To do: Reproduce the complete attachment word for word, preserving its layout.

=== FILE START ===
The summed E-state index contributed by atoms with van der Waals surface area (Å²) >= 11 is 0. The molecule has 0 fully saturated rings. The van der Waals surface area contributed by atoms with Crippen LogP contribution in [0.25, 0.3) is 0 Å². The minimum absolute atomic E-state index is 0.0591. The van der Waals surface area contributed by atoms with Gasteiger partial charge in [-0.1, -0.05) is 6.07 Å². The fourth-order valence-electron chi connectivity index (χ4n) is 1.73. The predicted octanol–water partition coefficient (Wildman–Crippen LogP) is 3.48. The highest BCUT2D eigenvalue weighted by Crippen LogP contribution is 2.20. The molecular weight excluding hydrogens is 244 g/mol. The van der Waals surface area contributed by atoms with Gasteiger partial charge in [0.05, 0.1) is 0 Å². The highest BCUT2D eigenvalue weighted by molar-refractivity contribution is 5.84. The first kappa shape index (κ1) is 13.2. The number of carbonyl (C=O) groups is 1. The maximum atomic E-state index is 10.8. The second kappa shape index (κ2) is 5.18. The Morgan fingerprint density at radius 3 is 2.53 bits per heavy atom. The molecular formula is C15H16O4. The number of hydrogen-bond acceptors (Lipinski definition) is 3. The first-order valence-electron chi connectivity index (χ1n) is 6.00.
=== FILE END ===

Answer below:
The summed E-state index contributed by atoms with van der Waals surface area (Å²) >= 11 is 0. The molecule has 0 fully saturated rings. The van der Waals surface area contributed by atoms with Crippen LogP contribution in [0.25, 0.3) is 0 Å². The minimum absolute atomic E-state index is 0.0591. The van der Waals surface area contributed by atoms with Gasteiger partial charge in [-0.1, -0.05) is 6.07 Å². The fourth-order valence-electron chi connectivity index (χ4n) is 1.73. The predicted octanol–water partition coefficient (Wildman–Crippen LogP) is 3.48. The highest BCUT2D eigenvalue weighted by Crippen LogP contribution is 2.20. The molecular weight excluding hydrogens is 244 g/mol. The van der Waals surface area contributed by atoms with Gasteiger partial charge in [0.05, 0.1) is 0 Å². The highest BCUT2D eigenvalue weighted by molar-refractivity contribution is 5.84. The first kappa shape index (κ1) is 13.2. The number of carbonyl (C=O) groups is 1. The maximum atomic E-state index is 10.8. The second kappa shape index (κ2) is 5.18. The Morgan fingerprint density at radius 3 is 2.53 bits per heavy atom. The molecular formula is C15H16O4. The number of hydrogen-bond acceptors (Lipinski definition) is 3. The first-order valence-electron chi connectivity index (χ1n) is 6.00.